New modeling method could drive better understanding of extreme heat waves
To prepare for extreme heat waves around the world—particularly in places known for cool summers—climate-simulation models that include a new computing concept may save tens of thousands of lives.
The concept, called "ensemble boosting," uses computationally efficient modeling to simulate a large set of extreme but plausible heat waves, all while avoiding hundreds of hours of expensive calculations on large computers.
The study on the new modeling method, led by scientists at ETH Zurich in Switzerland and Cornell University in the U.S., was published Aug. 22 in Nature Communications. Erich M. Fischer, professor at ETH Zurich, is corresponding author of "Storylines for Unprecedented Heatwaves Based on Ensemble Boosting."
"As a society, we don't always need to learn from our mistakes," said co-author Flavio Lehner, assistant professor of Earth and atmospheric sciences in the Cornell College of Agriculture and Life Sciences. "We can learn from our forecasts and predictions."
From late June to mid-July 2021, western North America, including the Pacific Northwest in the U.S. and British Columbia in Canada, broiled in an unprecedented heat wave. Lytton, British Columbia, for example, set a national Canadian record daily high temperature at 121.3 degrees Fahrenheit on June 29, 2021. During the excessive heat wave, more than 800 people died in Canada and more than 600 died in the U.S.
At the time, such an extreme event seemed unfathomable, and questions arose whether climate models could even simulate such an event.
But by using ensemble boosting in current climate models, even more excessive heat events—in the face of worsening climate change—are seen as plausible.
Ensemble boosting takes the most extreme heat events found in current computer climate models and reruns them with tiny differences in the initial conditions—the butterfly effect, where miniscule changes bring large effects—to see if even more extreme heat events are possible.
"Computationally, it's much more affordable than running traditional climate model simulations, for hundreds or even thousands of years, in a computer and then find only two or three extreme heat wave events," said co-author Angeline Pendergrass, assistant professor of Earth and atmospheric sciences.
The goal of ensemble boosting is to find the envelope of just how extreme an event may be simulated by a climate model, she said.
"One of the challenges we have in climate science are the long timescales that need to be observed or simulated to quantitatively describe what is possible or probable in a given climate state," Pendergrass said. "Ensemble boosting is a way to sample the edges of the space of what is possible for an extreme event."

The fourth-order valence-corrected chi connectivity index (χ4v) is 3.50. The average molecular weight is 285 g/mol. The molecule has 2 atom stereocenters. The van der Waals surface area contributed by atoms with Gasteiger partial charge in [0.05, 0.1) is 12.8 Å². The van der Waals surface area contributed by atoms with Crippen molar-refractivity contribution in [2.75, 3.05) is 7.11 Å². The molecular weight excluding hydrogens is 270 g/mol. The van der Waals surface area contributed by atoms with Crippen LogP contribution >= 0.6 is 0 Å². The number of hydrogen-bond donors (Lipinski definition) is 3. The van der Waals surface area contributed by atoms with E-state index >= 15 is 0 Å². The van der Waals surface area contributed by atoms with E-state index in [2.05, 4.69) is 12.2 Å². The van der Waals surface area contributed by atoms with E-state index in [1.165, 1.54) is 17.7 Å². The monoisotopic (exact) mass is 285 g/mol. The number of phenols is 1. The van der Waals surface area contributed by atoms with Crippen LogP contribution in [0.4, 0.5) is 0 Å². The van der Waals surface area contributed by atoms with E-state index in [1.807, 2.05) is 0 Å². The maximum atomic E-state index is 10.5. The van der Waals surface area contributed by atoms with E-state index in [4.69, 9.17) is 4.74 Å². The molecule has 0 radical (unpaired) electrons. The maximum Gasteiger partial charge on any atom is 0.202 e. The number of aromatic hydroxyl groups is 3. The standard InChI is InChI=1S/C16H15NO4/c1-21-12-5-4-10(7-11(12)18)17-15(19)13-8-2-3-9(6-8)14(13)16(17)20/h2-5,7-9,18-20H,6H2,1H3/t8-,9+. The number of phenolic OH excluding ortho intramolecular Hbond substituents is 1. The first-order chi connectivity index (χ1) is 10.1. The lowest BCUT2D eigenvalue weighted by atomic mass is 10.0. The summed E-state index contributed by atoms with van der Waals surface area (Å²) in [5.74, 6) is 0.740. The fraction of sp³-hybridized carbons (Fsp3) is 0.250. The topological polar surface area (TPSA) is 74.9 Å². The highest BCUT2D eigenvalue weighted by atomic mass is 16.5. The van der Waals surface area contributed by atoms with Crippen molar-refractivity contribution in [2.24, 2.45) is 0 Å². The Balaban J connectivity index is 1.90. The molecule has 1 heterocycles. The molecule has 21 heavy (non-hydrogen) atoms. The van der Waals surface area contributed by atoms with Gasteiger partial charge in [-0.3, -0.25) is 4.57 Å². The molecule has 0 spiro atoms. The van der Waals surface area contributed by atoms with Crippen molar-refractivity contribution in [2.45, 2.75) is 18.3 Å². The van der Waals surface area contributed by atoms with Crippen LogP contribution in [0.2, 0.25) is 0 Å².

"With meteorological models, in terms of the weather timescale, we can forecast heat waves quite well," Lehner said. "If seven days from now we see that there is a heat wave on the horizon—and it looks like it's going to be extreme—meteorologists are excellent at making those predictions."
However, Lehner said, this is not enough warning to organize cooling shelters for tens of thousands of people who don't usually have access to air conditioning. To prepare, long-term planning at municipal levels is needed. Ensemble boosting provides the worst-case scenario in a model format for the forthcoming decades that can be used for such planning.
"With climate change, what are the most extreme heat waves one could experience this century—irrespective of when exactly they would happen?" Lehner said. "This is providing a longer-term perspective."
In the Pacific Northwest, the climate is often cooler than in other parts of North America," Pendergrass said. "I heard the idea bandied about that it would be a good place to be during global warming, because it doesn't get too hot. I never heard arguments to the contrary. The Pacific Northwest heat wave event in 2021 was interesting because most people wouldn't have thought it was physically possible before it happened."
In addition to studying the Pacific Northwest, plus examining Chicago and Paris extreme temperatures in recent heat waves, the group now can determine an extreme heat wave is possible with state-of-the-art models. "We can say with more confidence that extreme temperatures as portrayed by climate models are a definite possibility in the future," Lehner said. "The climate models are up to the job."
More information: E. M. Fischer et al, Storylines for unprecedented heatwaves based on ensemble boosting, Nature Communications (2023). DOI: 10.1038/s41467-023-40112-4
Provided by Cornell University